The beauty of America is that you can pretty much say what you want in a public protest and not be prosecuted for it. Just watch an episode of Speeders and you will see how many people get away with outright verbal abuse of police officers. Name calling and cursing are not against the law in the USA. Of course I wouldn't recommend you start cursing out your local Barnie Fife's when they pull you over for a ticket. Definitely not a way to get out of a hefty fine.

    Note that it is b/c of this free speech that I can pretty much say that our current President is wholly unqualified, ineffective, and an economic disaster in the making. It is that same law by which SNL, CNN, and others can say that Palin is an idiot and that Bush wasn't all that intelligent. It is America at its finest.
    Last edited by VirtualAce; 05-21-2010 at 08:04 PM.

  7. #7
    (?<!re)tired Mario F.'s Avatar
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    Yes, I understand this. Unfortunately there always exists a glaring disrespect for the law because these citizens usually gather in protest as a form to carry their institutional dogma.

    More than the government acting on this, it would be refreshing to see these citizens and the religious institutions behind them questioning their own actions. Hiding behind an often (I'm not saying "always" out of kindness) false pretext of individual protest does no good to their own moral values concerning truth and integrity.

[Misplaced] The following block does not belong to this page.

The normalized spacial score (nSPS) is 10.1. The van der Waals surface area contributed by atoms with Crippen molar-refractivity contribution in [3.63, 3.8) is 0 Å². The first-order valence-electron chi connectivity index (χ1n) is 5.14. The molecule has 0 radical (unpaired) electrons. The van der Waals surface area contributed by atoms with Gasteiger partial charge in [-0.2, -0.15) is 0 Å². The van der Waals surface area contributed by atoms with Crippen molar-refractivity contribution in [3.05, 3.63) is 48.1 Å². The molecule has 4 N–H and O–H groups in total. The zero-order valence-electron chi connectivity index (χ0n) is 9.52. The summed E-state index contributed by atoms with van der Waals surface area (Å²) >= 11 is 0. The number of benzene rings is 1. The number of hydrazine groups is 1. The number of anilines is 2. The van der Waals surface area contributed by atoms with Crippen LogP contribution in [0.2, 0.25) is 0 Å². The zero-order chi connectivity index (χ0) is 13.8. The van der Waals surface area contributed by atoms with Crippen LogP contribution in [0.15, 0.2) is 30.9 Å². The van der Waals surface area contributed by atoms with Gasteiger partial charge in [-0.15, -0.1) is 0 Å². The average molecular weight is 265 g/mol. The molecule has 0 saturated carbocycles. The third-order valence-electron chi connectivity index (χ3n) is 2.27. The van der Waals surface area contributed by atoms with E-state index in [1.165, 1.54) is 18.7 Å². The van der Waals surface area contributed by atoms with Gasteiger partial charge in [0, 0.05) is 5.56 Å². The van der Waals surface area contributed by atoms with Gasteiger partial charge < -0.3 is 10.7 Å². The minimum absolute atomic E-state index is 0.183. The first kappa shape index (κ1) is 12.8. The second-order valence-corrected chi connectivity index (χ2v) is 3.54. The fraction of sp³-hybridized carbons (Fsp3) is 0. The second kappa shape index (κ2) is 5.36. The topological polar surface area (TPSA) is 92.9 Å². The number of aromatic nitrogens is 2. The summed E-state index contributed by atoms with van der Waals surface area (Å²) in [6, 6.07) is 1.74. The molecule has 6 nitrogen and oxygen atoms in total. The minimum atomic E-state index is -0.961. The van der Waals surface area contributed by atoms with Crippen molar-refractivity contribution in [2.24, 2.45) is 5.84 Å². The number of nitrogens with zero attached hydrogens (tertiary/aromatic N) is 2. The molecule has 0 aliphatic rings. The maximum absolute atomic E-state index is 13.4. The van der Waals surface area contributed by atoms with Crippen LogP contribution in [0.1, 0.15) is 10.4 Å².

The programmer’s wife tells him: “Run to the store and pick up a loaf of bread. If they have eggs, get a dozen.”
    The programmer comes home with 12 loaves of bread.


    Originally Posted by brewbuck:
    Reimplementing a large system in another language to get a 25% performance boost is nonsense. It would be cheaper to just get a computer which is 25% faster.

  8. #8
    ... kermit's Avatar
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    Quote Originally Posted by Mario F. View Post
    Yes, I understand this. Unfortunately there always exists a glaring disrespect for the law because these citizens usually gather in protest as a form to carry their institutional dogma.

    More than the government acting on this, it would be refreshing to see these citizens and the religious institutions behind them questioning their own actions. Hiding behind an often (I'm not saying "always" out of kindness) false pretext of individual protest does no good to their own moral values concerning truth and integrity.
    While I doubt that we agree on rationale, I will agree that it would be good to see these folks sincerely look at what they are doing in terms of what good can come of it.